Jump to content

Hegdis

Moderators
  • Content Count

    8748
  • Joined

  • Days Won

    476

Everything posted by Hegdis

  1. You need to ask the actual parties involved. No one here can give you legal advice on Visa qualifications.
  2. Get photos developed of good friends and family and buy a couple cheap frames. It will make your next digs feel more like home.
  3. Do your own homework. Edit: my apologies to the OP. I misunderstood this as an actual exam question, not as a prep question. Disregard my comment and feel free to discuss.
  4. This is the type of question that is so specific you need to contact the admissions office directly. No one here will be able to give you a specific answer.
  5. Do your own homework. Or conversely, get legal advice offline.
  6. You are not a lawyer in Canada until you either 1. get a Canadian degree, article, and pass the Bar, or 2. Get a foreign law degree recognized by the NCA, write the NCA exams, article, and pass the Bar.
  7. Call the school to ask.
  8. I would have a go at the athlete angle since it’s interesting. The first bit is such a common path it does nothing to set you apart. The taekwondo story does.
  9. If anyone has anything more to say that is constructive, go ahead. But let’s not pile on the OP. S/he can take or leave the advice already given.
  10. I just read this great book called Wonderland. The opening chapter explains the discovery of the colour purple (as a dye). I thought it was fascinating. I have been meeting a lot of new people at social events lately and that tiny story has started a bunch of interesting conversations that go somewhat beyond “how about those Raptors?” I recommend having a handful of pocketchange vignettes. If the conversation lags, spend thirty seconds saying something interesting. People can use them as a springboard into any topic - books, travel, movies, whatever. And they will - people want to talk and engage; they just don’t always know how. Be the person who supplies the rest others need to think of what to contribute.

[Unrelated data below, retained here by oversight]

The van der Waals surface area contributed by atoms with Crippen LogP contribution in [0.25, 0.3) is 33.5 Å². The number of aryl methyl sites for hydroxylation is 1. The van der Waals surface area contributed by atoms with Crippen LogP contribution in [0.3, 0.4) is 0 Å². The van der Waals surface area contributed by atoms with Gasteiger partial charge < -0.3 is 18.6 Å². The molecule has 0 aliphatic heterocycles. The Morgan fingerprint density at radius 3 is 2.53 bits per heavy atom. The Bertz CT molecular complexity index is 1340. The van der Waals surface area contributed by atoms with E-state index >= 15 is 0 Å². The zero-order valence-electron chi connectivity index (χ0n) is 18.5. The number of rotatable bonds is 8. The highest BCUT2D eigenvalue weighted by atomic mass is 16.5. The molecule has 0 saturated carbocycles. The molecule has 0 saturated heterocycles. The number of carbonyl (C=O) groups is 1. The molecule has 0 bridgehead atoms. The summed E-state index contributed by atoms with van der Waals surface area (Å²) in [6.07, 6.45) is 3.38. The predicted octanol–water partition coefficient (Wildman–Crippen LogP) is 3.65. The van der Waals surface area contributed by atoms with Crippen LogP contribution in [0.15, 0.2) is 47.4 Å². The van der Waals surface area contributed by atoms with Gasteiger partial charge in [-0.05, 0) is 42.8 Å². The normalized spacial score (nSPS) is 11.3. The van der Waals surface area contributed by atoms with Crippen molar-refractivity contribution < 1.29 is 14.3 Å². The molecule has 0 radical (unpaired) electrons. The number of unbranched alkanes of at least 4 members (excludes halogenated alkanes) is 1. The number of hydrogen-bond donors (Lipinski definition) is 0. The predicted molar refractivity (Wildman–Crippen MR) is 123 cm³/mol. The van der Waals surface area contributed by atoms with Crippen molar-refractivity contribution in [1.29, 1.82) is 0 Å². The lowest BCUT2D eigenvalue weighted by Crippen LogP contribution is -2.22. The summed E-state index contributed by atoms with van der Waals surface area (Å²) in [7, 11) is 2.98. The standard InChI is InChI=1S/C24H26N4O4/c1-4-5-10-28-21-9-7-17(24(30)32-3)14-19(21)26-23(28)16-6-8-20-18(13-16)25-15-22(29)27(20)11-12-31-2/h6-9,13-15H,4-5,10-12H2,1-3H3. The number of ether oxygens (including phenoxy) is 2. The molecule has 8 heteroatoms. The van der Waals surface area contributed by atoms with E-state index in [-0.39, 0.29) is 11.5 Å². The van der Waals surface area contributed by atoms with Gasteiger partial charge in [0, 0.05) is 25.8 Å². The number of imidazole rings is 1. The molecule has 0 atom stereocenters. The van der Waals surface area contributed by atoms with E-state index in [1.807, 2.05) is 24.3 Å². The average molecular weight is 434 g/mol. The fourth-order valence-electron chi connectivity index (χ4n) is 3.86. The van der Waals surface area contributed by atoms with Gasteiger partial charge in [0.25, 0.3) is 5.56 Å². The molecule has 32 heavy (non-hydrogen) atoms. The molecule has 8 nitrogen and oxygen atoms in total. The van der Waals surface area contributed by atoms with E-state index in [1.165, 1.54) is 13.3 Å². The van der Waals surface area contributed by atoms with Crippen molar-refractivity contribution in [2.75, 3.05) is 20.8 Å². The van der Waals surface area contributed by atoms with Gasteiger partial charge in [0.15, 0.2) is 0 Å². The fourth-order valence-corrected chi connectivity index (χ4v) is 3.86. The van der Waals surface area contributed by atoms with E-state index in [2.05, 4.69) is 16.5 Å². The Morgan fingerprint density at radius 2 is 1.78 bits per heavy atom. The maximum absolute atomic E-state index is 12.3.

11. Pzabby isn’t wrong. Lawyers are masters of communication. Honing this skill will only help you.
  12. I think the dual JD program at Windsor would suit you better than anything else I can think of at this juncture and based on your posts in this thread.
  13. You’re forgetting articling. That is a big thing to forget.
  14. If you want to be an American lawyer I am not sure why you’re going to spend time and money getting a Canadian J.D. Law is jurisdictional and you will be wasting a lot of time and money learning about how it works in the wrong country. You are making it pretty difficult for yourself, needlessly. Work on your grades and LSAT and try to get into a decent school in the state where you intend to practise - AFTER you have sorted out your Visa requirements. Just seems like you are doing things all out of order. It’s going to cost you.
  15. We generally don’t allow advertisements for products or services here. And once you are connected with your blog we will not delete any posts you make here. So I would suggest putting it in your profile, but not linking it in a thread as a happy medium. This thread should be enough of a “promotion” for lack of a better word; people can visit your profile and follow your link if they are interested. Just please don’t come back ten months from now to request a mass deletion. This sort of thing has happened before
  16. I was young, like ProfReader. People don’t like lawyers who feel the need to shove their lawyerness down the throats of everyone at X Social Event. And a lot of young lawyers fall into that trap. You try to make it, so you fake it, and then you forget to turn it off... and you become that idiot at the bar. Indulge in some self awareness, bite your cheek, and ask about the other person first - and you’re usually fine.